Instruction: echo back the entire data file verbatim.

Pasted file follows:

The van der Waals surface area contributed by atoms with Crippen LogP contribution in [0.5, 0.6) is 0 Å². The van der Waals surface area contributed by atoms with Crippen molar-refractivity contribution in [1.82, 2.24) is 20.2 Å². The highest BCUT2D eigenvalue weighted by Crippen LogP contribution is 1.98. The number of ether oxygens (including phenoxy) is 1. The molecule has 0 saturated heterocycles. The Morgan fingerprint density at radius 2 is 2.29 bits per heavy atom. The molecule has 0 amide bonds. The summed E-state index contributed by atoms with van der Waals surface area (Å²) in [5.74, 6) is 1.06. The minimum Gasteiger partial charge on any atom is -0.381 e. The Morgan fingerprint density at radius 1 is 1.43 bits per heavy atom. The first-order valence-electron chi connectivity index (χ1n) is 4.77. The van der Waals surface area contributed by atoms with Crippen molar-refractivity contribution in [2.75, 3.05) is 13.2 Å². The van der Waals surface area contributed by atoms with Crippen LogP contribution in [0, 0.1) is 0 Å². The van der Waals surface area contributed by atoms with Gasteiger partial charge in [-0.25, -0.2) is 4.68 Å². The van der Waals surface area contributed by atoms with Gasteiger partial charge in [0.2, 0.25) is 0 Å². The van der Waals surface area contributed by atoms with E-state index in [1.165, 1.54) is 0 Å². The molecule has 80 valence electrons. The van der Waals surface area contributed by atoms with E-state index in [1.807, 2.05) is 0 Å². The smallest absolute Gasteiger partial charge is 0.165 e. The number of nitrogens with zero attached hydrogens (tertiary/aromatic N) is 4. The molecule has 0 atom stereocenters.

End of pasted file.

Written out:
The van der Waals surface area contributed by atoms with Crippen LogP contribution in [0.5, 0.6) is 0 Å². The van der Waals surface area contributed by atoms with Crippen molar-refractivity contribution in [1.82, 2.24) is 20.2 Å². The highest BCUT2D eigenvalue weighted by Crippen LogP contribution is 1.98. The number of ether oxygens (including phenoxy) is 1. The molecule has 0 saturated heterocycles. The Morgan fingerprint density at radius 2 is 2.29 bits per heavy atom. The molecule has 0 amide bonds. The summed E-state index contributed by atoms with van der Waals surface area (Å²) in [5.74, 6) is 1.06. The minimum Gasteiger partial charge on any atom is -0.381 e. The Morgan fingerprint density at radius 1 is 1.43 bits per heavy atom. The first-order valence-electron chi connectivity index (χ1n) is 4.77. The van der Waals surface area contributed by atoms with Crippen molar-refractivity contribution in [2.75, 3.05) is 13.2 Å². The van der Waals surface area contributed by atoms with Crippen LogP contribution in [0, 0.1) is 0 Å². The van der Waals surface area contributed by atoms with Gasteiger partial charge in [-0.25, -0.2) is 4.68 Å². The van der Waals surface area contributed by atoms with Gasteiger partial charge in [0.2, 0.25) is 0 Å². The van der Waals surface area contributed by atoms with E-state index in [1.165, 1.54) is 0 Å². The molecule has 80 valence electrons. The van der Waals surface area contributed by atoms with E-state index in [1.807, 2.05) is 0 Å². The smallest absolute Gasteiger partial charge is 0.165 e. The number of nitrogens with zero attached hydrogens (tertiary/aromatic N) is 4. The molecule has 0 atom stereocenters.